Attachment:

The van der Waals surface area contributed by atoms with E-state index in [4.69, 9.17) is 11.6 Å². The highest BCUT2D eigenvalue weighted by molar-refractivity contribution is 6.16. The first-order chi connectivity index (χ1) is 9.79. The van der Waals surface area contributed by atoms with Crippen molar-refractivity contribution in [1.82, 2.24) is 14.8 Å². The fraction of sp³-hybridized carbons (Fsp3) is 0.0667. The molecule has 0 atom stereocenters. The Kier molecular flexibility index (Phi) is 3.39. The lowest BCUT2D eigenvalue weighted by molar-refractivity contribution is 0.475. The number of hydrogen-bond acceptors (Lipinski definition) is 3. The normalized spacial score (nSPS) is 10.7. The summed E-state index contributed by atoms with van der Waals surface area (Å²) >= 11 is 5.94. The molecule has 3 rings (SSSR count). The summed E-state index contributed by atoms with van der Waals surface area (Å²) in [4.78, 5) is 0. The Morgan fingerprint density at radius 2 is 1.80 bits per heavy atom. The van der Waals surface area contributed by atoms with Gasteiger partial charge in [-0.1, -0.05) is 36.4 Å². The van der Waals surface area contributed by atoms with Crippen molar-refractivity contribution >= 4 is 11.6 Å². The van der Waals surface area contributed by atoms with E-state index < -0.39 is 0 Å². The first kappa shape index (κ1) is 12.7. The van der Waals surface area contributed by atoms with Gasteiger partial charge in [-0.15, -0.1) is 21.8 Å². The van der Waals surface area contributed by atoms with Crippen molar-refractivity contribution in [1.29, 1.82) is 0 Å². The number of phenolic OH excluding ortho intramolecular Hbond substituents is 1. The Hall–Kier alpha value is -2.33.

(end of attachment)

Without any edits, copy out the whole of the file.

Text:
The van der Waals surface area contributed by atoms with E-state index in [4.69, 9.17) is 11.6 Å². The highest BCUT2D eigenvalue weighted by molar-refractivity contribution is 6.16. The first-order chi connectivity index (χ1) is 9.79. The van der Waals surface area contributed by atoms with Crippen molar-refractivity contribution in [1.82, 2.24) is 14.8 Å². The fraction of sp³-hybridized carbons (Fsp3) is 0.0667. The molecule has 0 atom stereocenters. The Kier molecular flexibility index (Phi) is 3.39. The lowest BCUT2D eigenvalue weighted by molar-refractivity contribution is 0.475. The number of hydrogen-bond acceptors (Lipinski definition) is 3. The normalized spacial score (nSPS) is 10.7. The summed E-state index contributed by atoms with van der Waals surface area (Å²) >= 11 is 5.94. The molecule has 3 rings (SSSR count). The summed E-state index contributed by atoms with van der Waals surface area (Å²) in [4.78, 5) is 0. The Morgan fingerprint density at radius 2 is 1.80 bits per heavy atom. The van der Waals surface area contributed by atoms with Gasteiger partial charge in [-0.1, -0.05) is 36.4 Å². The van der Waals surface area contributed by atoms with Crippen molar-refractivity contribution >= 4 is 11.6 Å². The van der Waals surface area contributed by atoms with E-state index < -0.39 is 0 Å². The first kappa shape index (κ1) is 12.7. The van der Waals surface area contributed by atoms with Gasteiger partial charge in [-0.15, -0.1) is 21.8 Å². The van der Waals surface area contributed by atoms with Crippen molar-refractivity contribution in [1.29, 1.82) is 0 Å². The number of phenolic OH excluding ortho intramolecular Hbond substituents is 1. The Hall–Kier alpha value is -2.33.